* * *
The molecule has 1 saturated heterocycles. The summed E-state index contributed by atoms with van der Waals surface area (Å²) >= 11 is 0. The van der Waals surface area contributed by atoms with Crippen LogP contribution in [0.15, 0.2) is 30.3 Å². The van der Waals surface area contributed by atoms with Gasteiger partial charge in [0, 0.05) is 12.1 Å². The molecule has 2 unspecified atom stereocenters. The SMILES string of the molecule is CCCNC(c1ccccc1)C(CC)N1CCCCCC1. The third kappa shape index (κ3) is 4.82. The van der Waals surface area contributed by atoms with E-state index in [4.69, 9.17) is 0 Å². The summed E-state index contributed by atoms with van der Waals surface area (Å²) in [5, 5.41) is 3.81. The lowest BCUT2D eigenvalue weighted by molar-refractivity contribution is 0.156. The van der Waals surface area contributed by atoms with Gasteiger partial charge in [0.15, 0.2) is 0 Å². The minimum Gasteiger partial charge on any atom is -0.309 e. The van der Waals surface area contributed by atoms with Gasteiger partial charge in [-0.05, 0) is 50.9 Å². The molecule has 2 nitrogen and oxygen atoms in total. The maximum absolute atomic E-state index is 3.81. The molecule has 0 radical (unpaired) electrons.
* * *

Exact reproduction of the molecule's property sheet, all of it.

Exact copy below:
The molecule has 1 saturated heterocycles. The summed E-state index contributed by atoms with van der Waals surface area (Å²) >= 11 is 0. The van der Waals surface area contributed by atoms with Crippen LogP contribution in [0.15, 0.2) is 30.3 Å². The van der Waals surface area contributed by atoms with Gasteiger partial charge in [0, 0.05) is 12.1 Å². The molecule has 2 unspecified atom stereocenters. The SMILES string of the molecule is CCCNC(c1ccccc1)C(CC)N1CCCCCC1. The third kappa shape index (κ3) is 4.82. The van der Waals surface area contributed by atoms with E-state index in [4.69, 9.17) is 0 Å². The summed E-state index contributed by atoms with van der Waals surface area (Å²) in [5, 5.41) is 3.81. The lowest BCUT2D eigenvalue weighted by molar-refractivity contribution is 0.156. The van der Waals surface area contributed by atoms with Gasteiger partial charge in [0.15, 0.2) is 0 Å². The minimum Gasteiger partial charge on any atom is -0.309 e. The van der Waals surface area contributed by atoms with Gasteiger partial charge in [-0.05, 0) is 50.9 Å². The molecule has 2 nitrogen and oxygen atoms in total. The maximum absolute atomic E-state index is 3.81. The molecule has 0 radical (unpaired) electrons.